ELAC Navis ARF-51 Active Loudspeaker Page 2

Both RCA and XLR inputs are provided on the speaker together with a Low/High gain control. ELAC gives very prosaic advice about its use: 'If when setting your volume level you cannot turn the system up loud enough use the HIGH setting', it says, continuing 'if alternatively you find that the speaker is too loud at a moderate volume control setting then use the LOW option'.

Switching the speaker to wireless input mode allows it to be linked with one of ELAC's transmitters, by pressing the 'pair' button on the speaker, then the transmitter. A light flashes, and then extinguishes when pairing is achieved, while a switch on the rear of each speaker allows it to be designated as left or right channel before pairing. It's also possible to connect an Air X2-compatible subwoofer to the transmitter in parallel with the speakers, though with the powerful bass available from the ARF-51, it's hard to imagine when that would be needed.

sqnote Thumping Bass
The speakers are designed to be used within 30-60cm of rear and side walls, and I used them at the further distance, toed in as suggested to the listening position. If you need to have them closer, that –4dB setting on the bass may well come in handy, while the treble adjustment can help compensate for heavily furnished rooms or, alternatively, emptier spaces having too bright a sound.

Signal was supplied via a selection of preamps and 'variable output' sources, including a Novafidelity X45Pro [HFN May '19] in 'digital preamp' mode and the preout of my Naim preamp, with brief excursions into wireless operation using the Discovery Connect DSC-101W-G 'hub'.

As a result, the listening fell into two rather distinct sections: an assessment of how well the Navis ARF-51 fared as an alternative to a conventional power amp/passive speakers combination, and as a complete wireless solution. And if you're hankering for an executive summary, the upshot is that the speakers are rather good in the latter role, and nothing short of exceptional when used 'all analogue'.

Indeed, having tried a variety of similar designs in the past, I have to say I was more than pleasantly surprised with these ELAC Navis speakers within the first minute or so of Madonna's Madame X album [Maverick/Live Nation/Interscope 00602577620416], where the combination of high levels of intricate detail and thumping bass sees all their qualities much in evidence.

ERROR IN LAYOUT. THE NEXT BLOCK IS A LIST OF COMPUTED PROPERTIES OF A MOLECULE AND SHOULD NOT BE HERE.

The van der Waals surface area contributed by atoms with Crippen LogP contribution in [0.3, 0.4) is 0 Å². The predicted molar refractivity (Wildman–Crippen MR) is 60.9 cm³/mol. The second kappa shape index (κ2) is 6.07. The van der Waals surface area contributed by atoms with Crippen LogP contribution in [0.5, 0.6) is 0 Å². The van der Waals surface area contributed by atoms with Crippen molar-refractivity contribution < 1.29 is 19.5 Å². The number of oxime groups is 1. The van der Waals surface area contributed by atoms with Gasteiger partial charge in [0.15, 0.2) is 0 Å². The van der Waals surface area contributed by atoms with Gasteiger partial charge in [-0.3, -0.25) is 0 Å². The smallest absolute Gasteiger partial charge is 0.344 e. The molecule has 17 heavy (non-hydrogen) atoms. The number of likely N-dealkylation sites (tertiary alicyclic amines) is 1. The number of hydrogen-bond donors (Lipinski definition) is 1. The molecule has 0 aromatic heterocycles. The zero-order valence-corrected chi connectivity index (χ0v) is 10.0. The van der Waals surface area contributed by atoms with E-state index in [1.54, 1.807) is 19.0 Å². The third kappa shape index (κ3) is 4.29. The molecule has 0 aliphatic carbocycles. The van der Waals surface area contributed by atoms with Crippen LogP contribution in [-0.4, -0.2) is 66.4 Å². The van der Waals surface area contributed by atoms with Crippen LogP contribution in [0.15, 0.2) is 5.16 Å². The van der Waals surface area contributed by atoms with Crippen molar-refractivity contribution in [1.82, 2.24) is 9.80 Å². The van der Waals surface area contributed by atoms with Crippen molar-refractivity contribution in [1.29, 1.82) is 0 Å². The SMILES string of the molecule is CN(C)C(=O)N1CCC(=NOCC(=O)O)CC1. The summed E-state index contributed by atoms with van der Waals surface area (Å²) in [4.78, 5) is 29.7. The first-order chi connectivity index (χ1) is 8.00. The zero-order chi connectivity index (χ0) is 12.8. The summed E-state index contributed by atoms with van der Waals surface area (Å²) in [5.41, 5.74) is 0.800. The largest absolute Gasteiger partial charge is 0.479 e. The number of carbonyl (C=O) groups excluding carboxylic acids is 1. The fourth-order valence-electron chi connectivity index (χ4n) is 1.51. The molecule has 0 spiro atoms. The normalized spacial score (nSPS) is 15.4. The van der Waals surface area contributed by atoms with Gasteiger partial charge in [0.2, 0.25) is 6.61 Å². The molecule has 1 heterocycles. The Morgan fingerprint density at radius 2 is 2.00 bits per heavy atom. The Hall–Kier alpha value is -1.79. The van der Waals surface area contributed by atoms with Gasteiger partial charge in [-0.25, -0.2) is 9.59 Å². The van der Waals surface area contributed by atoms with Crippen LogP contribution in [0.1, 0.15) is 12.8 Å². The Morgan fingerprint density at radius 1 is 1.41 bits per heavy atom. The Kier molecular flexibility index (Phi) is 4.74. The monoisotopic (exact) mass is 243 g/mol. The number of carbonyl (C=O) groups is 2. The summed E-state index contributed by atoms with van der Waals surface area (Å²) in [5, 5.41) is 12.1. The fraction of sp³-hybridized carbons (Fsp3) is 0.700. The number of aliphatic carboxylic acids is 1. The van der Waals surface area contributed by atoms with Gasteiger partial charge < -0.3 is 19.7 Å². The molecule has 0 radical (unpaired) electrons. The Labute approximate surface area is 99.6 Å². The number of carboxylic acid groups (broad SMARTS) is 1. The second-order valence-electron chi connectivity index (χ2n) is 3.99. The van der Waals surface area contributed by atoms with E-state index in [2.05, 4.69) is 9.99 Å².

The whispered intro to the album is remarkably intimate, and by the time we get to the tripping rhythms of 'Future' or the heavier disco beats of 'I Don't Search I Find' there's no doubt about the resolution or speed of these speakers. Admittedly I did use the +1dB setting on the midrange to add a shade of bite to the vocal, but that's a matter of personal taste.

These are exceptionally well-integrated speakers across a wide range of musical styles – perhaps they are a little on the smooth and generous side, which is no bad thing for day-to-day listening, but this is achieved without any expense to clarity or intelligibility. The bravura performances on Rachel Podger's stripped-back reading of Vivaldi's 'Four Seasons' [Channel Classics CCS SA 40318] sing out with an admirable combination of bite and weight. What's more, the sense of focus in the soundstage picture is extremely toothsome, while at the same time the fluidity of the playing is all too obvious.

And wirelessly? Well, the sound becomes a little less open, a bit softer at the frequency extremes and loses some of its excellent focus, thus proving there's no such thing as a free lunch. Yet it still retains the dynamic ability, weight and sheer listenability of what are very fine 'powered' speakers.

Ready To Rumble
Back to a cabled connection and the straight-down-the-line blues rock of Keb' Mo's latest album, Oklahoma [Concord Records 888072101913]. Here the weight, speed and sheer resolution of the Navis ARF-51 came together to project a sound into the room that more or less defied this listener not to smile. The music charged along, every instrument easy to hear in the mix – above all, it was a blast. The album sounds gorgeous, from the rootsy feel of 'This Is My Home' to the exuberant 'Put A Woman In Charge', where the ARF-51 more than does justice to that production job.

The weight and power here ensures these speakers can pound out big rock and orchestral music with real solidity as well as they can reveal all the intimacy of a solo instrument lovingly recorded. And when you get both aspects at once, as on Olivier Latry's Bach To The Future, the last recording made on the organ at Notre Dame de Paris before the fire, the ARF-51's ability to rumble out the pedals of the instrument, have power in reserve for the crescendos and still create that sense of the great church space is rather wonderful.

Hi-Fi News Verdict
If you're going to use the ARF-51 speakers wirelessly, be prepared for some trade-off between cable-free convenience and ultimate sound quality. Fortunately, the speakers themselves set the bar high, so what is an exceptional range of abilities, creating a really rather magical experience in wired, all-analogue mode, simply becomes very acceptable, if not exceptional, when the wireless system is in place.

ELAC Electroacustic GmbH
Kiel, Germany
Supplied by: Hi-Fi Network, Cirencester, UK
01285 643088